Martin Tripp, a former Tesla technician who was fired in June and then sued by the company for $1 million for stealing trade secrets, decided to share some of his “stolen” knowledge on Twitter.
On Wednesday night, Tripp posted in three tweets a number of photos of what he alleged to be reworked Model 3 cars, improperly stored manufacturing scrap at Tesla’s factory and vehicle identification numbers of cars that contained defected battery cells at the time of delivery.
However, in less than 12 hours, those photos, along with Tripp’s Twitter account, were no longer there. The sudden disappearance of Tripp’s Twitter page raised the suspicion about whether Twitter had suspended his account—and whether Tesla was involved in any way.
On Thursday afternoon, Tripp’s attorney, Stuart Meissner, clarified that Tripp’s Twitter account was neither hacked nor suspended, but taken down by Tripp himself on the attorney’s advice.
“[Tripp] himself voluntarily terminated his Twitter account on advice of myself, so that there will not be any more confusion regarding if he has published anything or not. There is enough confusion regarding Tesla already,” Meissner said in a tweet.
“The tweets by Mr. Tripp yesterday were issued by him on his own accord,” Meissner explained further. “Mr. Tripp has clearly been impacted emotionally by what Tesla has done to him. He is very concerned about being gagged and wants to protect the public, more than his own personal interest.”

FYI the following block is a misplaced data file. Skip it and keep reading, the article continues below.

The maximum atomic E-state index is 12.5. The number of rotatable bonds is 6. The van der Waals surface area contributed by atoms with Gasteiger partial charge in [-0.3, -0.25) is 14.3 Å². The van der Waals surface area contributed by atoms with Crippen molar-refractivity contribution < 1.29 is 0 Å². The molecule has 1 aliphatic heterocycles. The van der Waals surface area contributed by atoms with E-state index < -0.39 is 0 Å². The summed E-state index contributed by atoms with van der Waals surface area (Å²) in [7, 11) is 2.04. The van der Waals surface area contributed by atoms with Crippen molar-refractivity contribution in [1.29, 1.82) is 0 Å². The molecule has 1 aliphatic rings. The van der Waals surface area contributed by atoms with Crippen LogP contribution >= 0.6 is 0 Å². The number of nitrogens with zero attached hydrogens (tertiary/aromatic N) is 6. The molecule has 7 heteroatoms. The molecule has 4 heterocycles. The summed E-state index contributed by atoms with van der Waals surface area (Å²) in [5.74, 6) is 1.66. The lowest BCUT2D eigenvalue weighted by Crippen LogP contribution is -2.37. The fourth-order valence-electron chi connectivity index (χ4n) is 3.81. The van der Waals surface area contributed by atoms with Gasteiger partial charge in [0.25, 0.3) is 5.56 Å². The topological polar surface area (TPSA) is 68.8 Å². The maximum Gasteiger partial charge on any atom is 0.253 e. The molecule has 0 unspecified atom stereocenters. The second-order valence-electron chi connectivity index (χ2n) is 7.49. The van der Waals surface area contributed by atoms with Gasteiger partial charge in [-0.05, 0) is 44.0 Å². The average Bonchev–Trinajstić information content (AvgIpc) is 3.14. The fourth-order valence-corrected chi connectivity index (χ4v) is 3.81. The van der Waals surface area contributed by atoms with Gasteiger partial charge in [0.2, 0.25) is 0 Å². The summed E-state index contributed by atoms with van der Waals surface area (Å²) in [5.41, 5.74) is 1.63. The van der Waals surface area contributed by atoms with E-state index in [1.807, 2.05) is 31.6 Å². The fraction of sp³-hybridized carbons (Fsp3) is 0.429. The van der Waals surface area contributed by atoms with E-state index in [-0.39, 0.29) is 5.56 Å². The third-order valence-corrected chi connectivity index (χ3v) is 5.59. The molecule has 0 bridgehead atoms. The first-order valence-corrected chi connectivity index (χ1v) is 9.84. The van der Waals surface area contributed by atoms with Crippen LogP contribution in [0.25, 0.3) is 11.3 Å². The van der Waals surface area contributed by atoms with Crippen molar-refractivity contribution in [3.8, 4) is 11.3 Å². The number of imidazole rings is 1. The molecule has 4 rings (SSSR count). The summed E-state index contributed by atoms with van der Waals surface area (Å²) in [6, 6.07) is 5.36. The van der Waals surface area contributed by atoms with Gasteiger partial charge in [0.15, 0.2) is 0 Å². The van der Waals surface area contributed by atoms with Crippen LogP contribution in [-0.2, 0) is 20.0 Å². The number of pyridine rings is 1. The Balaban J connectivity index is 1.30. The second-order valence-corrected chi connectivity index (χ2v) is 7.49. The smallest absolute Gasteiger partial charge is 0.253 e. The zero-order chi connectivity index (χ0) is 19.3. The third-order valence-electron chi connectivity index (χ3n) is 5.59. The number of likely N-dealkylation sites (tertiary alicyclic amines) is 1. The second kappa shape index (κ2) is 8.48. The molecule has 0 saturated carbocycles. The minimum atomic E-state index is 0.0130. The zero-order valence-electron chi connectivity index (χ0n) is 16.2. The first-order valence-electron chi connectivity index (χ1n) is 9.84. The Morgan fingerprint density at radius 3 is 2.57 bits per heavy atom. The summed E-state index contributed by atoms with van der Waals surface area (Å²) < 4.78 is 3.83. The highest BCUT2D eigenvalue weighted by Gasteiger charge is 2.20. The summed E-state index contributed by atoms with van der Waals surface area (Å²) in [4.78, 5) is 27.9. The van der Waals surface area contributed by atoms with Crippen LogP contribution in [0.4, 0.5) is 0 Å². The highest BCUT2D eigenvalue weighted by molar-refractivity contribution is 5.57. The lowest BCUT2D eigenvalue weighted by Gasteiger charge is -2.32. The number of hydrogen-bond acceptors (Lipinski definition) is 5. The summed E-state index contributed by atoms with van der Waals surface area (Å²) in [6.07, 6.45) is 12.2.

Meissner said Tripp’s LinkedIn account was hacked last week and that his Facebook and Dropbox accounts were likely compromised as well, which is why he advised Tripp to close down his Twitter until more information about the earlier social media hacks becomes available.
In a statement on Thursday, Tesla said none of Tripp’s allegations in Wednesday’s tweets were true.
“As we’ve said before, these claims are false and Mr. Tripp does not even have personal knowledge about the safety claims that he is making. No punctured cells have ever been used in any Model 3 vehicles in any way, and all VINs that have been identified have safe batteries. Notably, there have been zero battery safety issues in any Model 3,” Tesla told CNBC.
Meissner represents Tripp in a formal complaint with the SEC filed last month alleging that Tesla misled investors and consumers with omitted and falsified information in previous disclosures.
Specifically, Tripp alleges that Tesla had used punctured batteries in some of its Model 3 cars and that the company had exaggerated Model 3’s weekly production number by up to 44 percent.
As of August 2, Meissner said the SEC had begun investigating Tripp’s complaint.